18 of 18 people found the following review helpful
MOTOWN'S BURIED TREASURE,
This review is from: Caston & Majors (Expanded Edition) (Audio CD)
The Caston & Majors album is my favourite album of all time. Motown had not released anything like it before and nothing like it since.
Leonard Caston is one of the unsung talents at Motown, where he relocated after being the director of the studio band at Chess Records (and one time member of soul group the Radiants). His flair for unusual rhythms and piano driven compositions shaped some of Motown's most memorable releases of the seventies, including The Supremes' Nathan Jones and a string of hit singles and albums for former Temptation Eddie Kendricks.
With the Caston & Majors album, Leonard , together with former gospel singer Carolyn Majors had a plan, as he described in interviews back in 1975. The album was to be a gospel-rock thing, leading to a staged production. "We're really searching for a spiritual concept and we chose music as the media because it was something we both loved and because it is the best way of communicating with a lot of people at one time," Leonard said.
Despite all the plans for the development of the project, Motown changed tack and chose not to release any singles in the US. The follow-up album was canned, and the project was not promoted. In the UK, three singles were released, the radio favourite (and almost-hit) Child Of Love, the jaunty Sing, and the albums' masterpiece, I'll Keep My Light In My Window. This latter inspirational song became something of a standard, with versions by the Mighty Clouds Of Joy, Shirley Caesar, Eruption, the New York Community Choir , Maria Muldaur, and, more recently Quantic with Alice Russell.
Motown stripped Caston & Majors vocals from I'll Keep My Light In My Window and replaced them with a duet by Diana Ross and Marvin Gaye. At the same time, they took one of the songs from the unreleased follow-up and added Smokey Robinson's vocal to it.
This CD release shows off the beauty and brilliance of a lost masterpiece. These songs have stirred my soul for 28 years and I play this album when I am down. When it was first mooted as a project for CD release, I could hardly believe it and when I heard that the unreleased second album had been found in Motown's tape vaults, it was a huge surprise.
It's a delight to find that the second album is complete, fully orchestrated, beautifully arranged, with Caston's trademark odd rhythm, and plenty of up-beat uplifting songs. The songs change direction in interesting ways - it's never predictable - and I am delighted to find that it is a perfect extension of the original album, with musical themes re-appearing here and there. There are several tracks which should have been singles and could well have been hits.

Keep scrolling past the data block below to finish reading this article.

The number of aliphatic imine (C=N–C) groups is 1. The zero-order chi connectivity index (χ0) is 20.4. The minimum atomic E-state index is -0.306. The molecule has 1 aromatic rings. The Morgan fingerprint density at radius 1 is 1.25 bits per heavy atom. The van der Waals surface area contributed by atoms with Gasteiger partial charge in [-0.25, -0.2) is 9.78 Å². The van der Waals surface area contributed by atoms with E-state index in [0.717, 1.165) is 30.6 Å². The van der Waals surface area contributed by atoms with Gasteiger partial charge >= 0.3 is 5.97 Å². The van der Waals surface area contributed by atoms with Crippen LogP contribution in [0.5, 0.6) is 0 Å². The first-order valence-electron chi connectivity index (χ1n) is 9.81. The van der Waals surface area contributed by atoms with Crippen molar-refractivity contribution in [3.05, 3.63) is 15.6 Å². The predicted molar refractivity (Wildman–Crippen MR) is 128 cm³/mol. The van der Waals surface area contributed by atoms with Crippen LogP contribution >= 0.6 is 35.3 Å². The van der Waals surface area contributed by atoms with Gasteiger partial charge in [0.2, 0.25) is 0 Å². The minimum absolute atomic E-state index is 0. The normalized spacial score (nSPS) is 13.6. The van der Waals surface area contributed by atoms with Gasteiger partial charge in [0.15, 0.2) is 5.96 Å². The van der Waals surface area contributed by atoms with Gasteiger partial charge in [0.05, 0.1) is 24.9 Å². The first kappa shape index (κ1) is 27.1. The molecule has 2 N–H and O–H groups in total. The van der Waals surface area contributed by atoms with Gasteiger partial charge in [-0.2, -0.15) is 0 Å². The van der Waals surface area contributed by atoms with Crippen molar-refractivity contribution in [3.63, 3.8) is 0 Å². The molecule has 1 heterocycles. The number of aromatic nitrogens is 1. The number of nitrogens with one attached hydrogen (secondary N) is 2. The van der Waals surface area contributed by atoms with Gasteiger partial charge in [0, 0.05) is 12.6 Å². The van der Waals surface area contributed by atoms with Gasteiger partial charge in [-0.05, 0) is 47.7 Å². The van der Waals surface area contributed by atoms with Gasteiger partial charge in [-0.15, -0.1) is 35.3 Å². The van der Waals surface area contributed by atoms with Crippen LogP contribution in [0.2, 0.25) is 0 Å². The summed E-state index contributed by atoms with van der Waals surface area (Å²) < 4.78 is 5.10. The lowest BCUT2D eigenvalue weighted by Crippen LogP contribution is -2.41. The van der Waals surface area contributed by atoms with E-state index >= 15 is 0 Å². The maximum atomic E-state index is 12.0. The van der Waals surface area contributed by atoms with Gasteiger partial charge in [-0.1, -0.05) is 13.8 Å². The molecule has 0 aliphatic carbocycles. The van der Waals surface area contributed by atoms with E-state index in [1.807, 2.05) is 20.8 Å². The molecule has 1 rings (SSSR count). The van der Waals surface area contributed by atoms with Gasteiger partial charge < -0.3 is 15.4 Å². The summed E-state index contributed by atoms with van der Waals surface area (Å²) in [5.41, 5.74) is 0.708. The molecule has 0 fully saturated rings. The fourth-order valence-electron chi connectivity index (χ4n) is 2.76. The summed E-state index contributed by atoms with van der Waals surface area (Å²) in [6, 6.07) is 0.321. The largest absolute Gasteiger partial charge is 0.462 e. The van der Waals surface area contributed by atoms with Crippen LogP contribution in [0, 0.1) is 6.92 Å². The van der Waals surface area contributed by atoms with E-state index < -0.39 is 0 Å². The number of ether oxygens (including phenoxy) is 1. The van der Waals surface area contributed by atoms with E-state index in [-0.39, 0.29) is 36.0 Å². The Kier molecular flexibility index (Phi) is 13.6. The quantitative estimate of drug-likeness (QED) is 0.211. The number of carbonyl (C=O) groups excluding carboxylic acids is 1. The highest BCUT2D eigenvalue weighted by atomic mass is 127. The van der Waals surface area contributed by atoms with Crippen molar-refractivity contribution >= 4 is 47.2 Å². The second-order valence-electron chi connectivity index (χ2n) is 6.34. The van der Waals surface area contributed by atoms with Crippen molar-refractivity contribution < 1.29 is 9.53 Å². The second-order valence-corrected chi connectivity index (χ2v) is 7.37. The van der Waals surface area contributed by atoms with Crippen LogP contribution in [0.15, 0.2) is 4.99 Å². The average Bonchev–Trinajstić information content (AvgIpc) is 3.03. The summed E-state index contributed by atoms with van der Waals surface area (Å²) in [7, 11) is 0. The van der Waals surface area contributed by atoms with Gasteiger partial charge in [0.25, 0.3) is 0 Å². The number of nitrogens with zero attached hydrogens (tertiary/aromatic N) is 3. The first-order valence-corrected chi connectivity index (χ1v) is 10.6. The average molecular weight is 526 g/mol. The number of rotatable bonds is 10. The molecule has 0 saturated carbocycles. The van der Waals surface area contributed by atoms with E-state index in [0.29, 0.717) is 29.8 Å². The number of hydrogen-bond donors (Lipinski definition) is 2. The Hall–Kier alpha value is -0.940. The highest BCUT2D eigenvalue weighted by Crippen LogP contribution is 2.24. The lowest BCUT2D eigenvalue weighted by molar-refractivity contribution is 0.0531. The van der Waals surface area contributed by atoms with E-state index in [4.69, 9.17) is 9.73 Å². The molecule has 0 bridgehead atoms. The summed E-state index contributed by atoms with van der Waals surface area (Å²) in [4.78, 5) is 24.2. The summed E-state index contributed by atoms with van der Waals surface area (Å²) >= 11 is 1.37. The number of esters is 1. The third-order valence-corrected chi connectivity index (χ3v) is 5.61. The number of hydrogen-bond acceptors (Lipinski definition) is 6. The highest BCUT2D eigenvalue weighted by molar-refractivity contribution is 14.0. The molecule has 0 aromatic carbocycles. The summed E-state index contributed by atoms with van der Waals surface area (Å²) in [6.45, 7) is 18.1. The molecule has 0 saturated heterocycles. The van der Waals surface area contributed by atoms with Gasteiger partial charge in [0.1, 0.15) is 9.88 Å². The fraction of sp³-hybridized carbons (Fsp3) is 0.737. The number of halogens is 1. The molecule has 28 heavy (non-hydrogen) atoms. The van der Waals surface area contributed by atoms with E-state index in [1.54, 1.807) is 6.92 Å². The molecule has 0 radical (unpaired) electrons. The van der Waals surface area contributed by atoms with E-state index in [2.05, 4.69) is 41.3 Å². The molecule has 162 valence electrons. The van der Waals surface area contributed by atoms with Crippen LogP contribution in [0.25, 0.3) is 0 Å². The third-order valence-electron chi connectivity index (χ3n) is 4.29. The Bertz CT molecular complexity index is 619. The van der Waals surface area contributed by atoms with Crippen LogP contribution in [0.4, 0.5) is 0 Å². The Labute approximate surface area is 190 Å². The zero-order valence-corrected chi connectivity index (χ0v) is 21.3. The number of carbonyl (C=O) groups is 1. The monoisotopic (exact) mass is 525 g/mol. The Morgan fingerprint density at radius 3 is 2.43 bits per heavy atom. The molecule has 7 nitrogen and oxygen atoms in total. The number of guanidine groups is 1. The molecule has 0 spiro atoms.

It's a little bit rock-opera, a little bit gospel, and a lot of soul. Quite simply, it's the best Motown album ever and this is the CD release of the year. I hope that Big Break Records are rewarded with substantial sales for taking the risk of putting out such an unknown, yet high quality set.
Do yourself a favour and sample some of the songs on YouTube.
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Showing 1-7 of 7 posts in this discussion
Initial post: 27 Mar 2013 15:33:36 GMT
Fred Smith says:
Couldn't have said it better Eric;it's a great album to finally get on cd and your review is excellent.
In reply to an earlier post on 27 Mar 2013 21:15:40 GMT
Peter James Ogle says:
I'm listening to my CD copy as I write this and as a lifelong Motown fan, this is exciting me as much as the first time I heard several of their now 'classic' tracks.
Wonderful stuff. Thank you BBE!
Posted on 10 Apr 2013 16:47:04 BDT
Hi Eric, How "Motown" is their sound? Or since recorded in the 70's, for instance like The Supremes albums of that era? Would appreciate feedback before purchasing. I tend to be rather leery of most Motown after 1972.
In reply to an earlier post on 12 Apr 2013 05:01:23 BDT
Mr. Eric J. Charge says:
Hi Steven, The nearest Motown releases with the same sound would be those by Eddie Kendricks, especially his Slick album. You can find a few C&M tracks on YouTube and that's the best place to start finding out about their sound.
In reply to an earlier post on 12 Apr 2013 20:23:07 BDT
Thank you Eric. I now have checked out the YouTube vids and have made up my mind. Unfortunately not "Motown enough" for me.
BTW how is the Eddie Holland one? If there's a lot of "jingly jangly" Motown before it became "real" Motown on there, I'd not be very interested either.
In reply to an earlier post on 14 Apr 2013 07:32:44 BDT
Mr. Eric J. Charge says:
Hmmm, well, if you didn't enjoy Finders Keepers, then my guess is that you won't enjoy the Eddie Holland set. I love it but there is plenty of proto-Motown Sound on it which may be too early for your taste.
In reply to an earlier post on 15 Apr 2013 16:14:44 BDT
Thank you Eric, for your prompt response. One more I can then "safely" cross off my list.
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